For many reasons I have been delayed in telling you more about our adventures down south, but finally I have got a moment to write about day 3 in Torres…
We woke up definitely feeling the effects of two days of hiking. I don´t think there was a muscle in my body that did not ache. We were also rather tired, despite having gone to sleep really early by normal Chilean standards. During the night there was loads of rain and very strong winds and so I kept waking up every time there was a huge gust against the tent. But at least being in the middle of the forest we were a little less exposed to the elements.
After a gourmet breakfast of coffee and cereal bars, we packed up our soggy tent and were on our way back down to Lago Pehoe. Thankfully before long the rain clouds disappeared and we had a lovely day again. Despite the wind, of course…rain or shine, that never seemed to cease!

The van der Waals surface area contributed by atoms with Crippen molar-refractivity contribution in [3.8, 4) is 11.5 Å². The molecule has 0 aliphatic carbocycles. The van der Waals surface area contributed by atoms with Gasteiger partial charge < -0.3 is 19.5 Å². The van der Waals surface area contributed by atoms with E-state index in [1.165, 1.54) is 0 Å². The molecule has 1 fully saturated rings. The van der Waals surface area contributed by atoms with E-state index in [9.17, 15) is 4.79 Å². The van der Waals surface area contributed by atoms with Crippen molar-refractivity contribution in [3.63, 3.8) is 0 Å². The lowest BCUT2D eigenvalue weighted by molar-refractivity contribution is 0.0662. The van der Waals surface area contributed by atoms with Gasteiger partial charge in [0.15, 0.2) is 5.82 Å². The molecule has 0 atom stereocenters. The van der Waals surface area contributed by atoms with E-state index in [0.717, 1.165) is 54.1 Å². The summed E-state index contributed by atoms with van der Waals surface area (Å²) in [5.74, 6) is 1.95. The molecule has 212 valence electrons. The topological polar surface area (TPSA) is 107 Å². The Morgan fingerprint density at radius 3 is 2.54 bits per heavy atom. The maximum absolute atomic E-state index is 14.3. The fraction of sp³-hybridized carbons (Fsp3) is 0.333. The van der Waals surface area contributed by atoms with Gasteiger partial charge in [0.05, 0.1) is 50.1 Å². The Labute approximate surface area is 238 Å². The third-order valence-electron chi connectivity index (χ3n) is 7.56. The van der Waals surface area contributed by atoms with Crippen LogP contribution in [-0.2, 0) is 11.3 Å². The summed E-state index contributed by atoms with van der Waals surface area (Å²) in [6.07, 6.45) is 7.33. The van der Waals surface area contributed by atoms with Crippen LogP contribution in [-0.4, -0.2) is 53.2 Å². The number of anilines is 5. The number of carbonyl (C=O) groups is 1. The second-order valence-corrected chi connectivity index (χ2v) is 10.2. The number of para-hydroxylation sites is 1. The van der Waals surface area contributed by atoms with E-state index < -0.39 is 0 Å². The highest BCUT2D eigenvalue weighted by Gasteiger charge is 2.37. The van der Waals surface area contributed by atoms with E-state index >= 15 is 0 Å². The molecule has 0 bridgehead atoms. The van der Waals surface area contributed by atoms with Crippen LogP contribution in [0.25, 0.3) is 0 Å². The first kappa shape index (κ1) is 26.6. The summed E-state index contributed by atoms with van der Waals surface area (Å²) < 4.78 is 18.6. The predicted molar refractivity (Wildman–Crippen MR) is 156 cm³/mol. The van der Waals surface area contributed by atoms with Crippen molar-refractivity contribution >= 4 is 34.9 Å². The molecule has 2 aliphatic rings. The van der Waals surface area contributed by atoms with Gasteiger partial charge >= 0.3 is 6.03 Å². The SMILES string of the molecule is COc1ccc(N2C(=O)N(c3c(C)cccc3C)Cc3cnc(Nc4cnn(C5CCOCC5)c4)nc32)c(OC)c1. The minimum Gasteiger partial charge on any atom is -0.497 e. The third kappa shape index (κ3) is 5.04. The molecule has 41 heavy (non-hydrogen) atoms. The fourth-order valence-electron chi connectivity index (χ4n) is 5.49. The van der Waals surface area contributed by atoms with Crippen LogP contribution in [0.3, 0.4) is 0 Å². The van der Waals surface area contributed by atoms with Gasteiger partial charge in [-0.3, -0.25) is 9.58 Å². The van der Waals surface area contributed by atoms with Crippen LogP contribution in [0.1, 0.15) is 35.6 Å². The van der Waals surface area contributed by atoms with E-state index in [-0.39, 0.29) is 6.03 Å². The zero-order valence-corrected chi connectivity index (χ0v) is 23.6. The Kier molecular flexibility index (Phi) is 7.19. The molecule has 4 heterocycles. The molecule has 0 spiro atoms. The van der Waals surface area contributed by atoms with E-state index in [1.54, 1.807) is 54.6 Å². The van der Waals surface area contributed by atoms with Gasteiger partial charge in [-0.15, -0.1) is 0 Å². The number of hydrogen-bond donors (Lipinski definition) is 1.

But before starting our return hike, we made one last trip to see the glacier. The clouds from the night before had lifted somewhat and the view was spectacular.
The rain the night before had left a light layer of powder snow on the peaks above us. Beautiful in the morning light!
The hike was a little more leisurely compared to the day before. One reason was that we knew the route and were prepared for the steep and windy parts. The other reason was that we had arranged to stay in the refugio at Paine Grande that night. We had planned to camp at the refugio, however the camping was closed after the fire destroyed the campsite and the bathrooms. But hey, the idea of a comfy bed and a roof over our heads gave us all just a little bit more energy…
Some parts of the forest had less damage due to the fire…and the burnt parts, you could almost pretend were the brown hues of autumn…